An image rearranging (reordering) unit 101 performs buffering of at least one frame and rearranges input image data in a coding order instead of a displaying order. A block division unit 102 divides the non-compressed image data into, for example, macro-blocks of 16ื16 pixels. A subtracter 103 subtracts prediction image data from the input image data and outputs difference data of the remaining image. The generation of the prediction image data will be described below.

A discrete cosine transform unit 104 performs an orthogonal transformation of difference data of the remaining image output from the subtracter 103 and outputs a transformation coefficient. A quantization unit 105 quantizes the transformation coefficient based on a quantization scale output from each macro-block. The transformation coefficient quantized by the quantization unit 105 and motion vector information, which will be described below, are input to a variable length coding unit 106. The variable length coding unit 106 performs a variable length coding on the input transformation coefficient to make coded data. The coded data is temporally stored in a buffer unit 107 and the data is output later.

An image change rate calculation unit 115 receives the non-compressed data arranged in the displaying order and checks a correlation between at least two frames to calculate a change rate of the image. An average activity prediction unit 116 predicts an average activity appropriate for a coding target frame, based on the change rate of the image output from the image change rate calculation unit 115 and the measured average activity of the coded frame output from code amount control unit 114. Then, the average activity prediction unit 116 outputs the predicted average activity to the coding amount control unit 114.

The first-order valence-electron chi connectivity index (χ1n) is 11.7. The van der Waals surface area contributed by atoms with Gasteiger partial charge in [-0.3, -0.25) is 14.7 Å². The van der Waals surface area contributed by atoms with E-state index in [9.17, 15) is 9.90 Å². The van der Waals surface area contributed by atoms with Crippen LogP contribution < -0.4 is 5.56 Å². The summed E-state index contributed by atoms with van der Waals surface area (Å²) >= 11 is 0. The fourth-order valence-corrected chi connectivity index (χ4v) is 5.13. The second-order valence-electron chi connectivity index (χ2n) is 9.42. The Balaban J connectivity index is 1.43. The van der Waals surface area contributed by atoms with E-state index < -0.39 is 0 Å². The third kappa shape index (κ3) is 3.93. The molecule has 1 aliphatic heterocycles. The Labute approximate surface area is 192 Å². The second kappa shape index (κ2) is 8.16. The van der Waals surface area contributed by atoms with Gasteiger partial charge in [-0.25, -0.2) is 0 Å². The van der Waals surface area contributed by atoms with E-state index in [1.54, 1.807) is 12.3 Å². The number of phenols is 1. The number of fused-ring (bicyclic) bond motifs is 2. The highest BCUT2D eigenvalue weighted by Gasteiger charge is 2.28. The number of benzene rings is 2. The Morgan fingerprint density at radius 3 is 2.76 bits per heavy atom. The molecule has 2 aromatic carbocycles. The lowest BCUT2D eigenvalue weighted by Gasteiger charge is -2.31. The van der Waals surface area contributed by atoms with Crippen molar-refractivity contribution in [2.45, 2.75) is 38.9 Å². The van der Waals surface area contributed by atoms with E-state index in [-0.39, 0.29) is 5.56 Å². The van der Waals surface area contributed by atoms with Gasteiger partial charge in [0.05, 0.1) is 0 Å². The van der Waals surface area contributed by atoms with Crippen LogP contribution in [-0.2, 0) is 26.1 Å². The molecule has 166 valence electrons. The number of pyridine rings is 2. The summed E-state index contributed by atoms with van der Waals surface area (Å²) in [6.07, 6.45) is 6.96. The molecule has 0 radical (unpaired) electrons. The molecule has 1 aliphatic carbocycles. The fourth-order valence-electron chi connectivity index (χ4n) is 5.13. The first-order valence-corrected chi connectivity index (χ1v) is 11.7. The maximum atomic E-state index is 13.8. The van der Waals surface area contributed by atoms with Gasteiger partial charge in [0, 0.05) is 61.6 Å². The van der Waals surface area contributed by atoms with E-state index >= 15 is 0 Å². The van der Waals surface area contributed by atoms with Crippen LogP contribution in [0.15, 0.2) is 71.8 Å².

The predicted value of the average activity is output from each block that calculates the quantization scale. The code amount control unit 114 performs normalization of the activity using the predicted value of the average activity. Then, the code amount control unit 114 outputs a quantization scale code and the quantization scale determined by the normalized activity, to the quantization unit 105. That is, the code amount control unit 114 controls the quantization performed in the quantization unit 105 based on the normalized activity. The quantization scale code is determined so that an overflow or an underflow of the data stored in the buffer unit 107 does not occur. The code amount control unit 114 also calculates an average activity of one frame and outputs the average as a measured value of the average activity to the average activity prediction unit 116.

The coefficient of transformation quantized in the quantization unit 105 is also used for generation of prediction image data. A dequantization unit 108 dequantizes the transformation coefficient quantized in the quantization unit 105. An inverse discrete cosine transformation unit 109 performs an inverse discrete cosine transformation of the transformation coefficient dequantized in the dequantization unit 108 and outputs the transformed data as decoded difference data of the remaining image.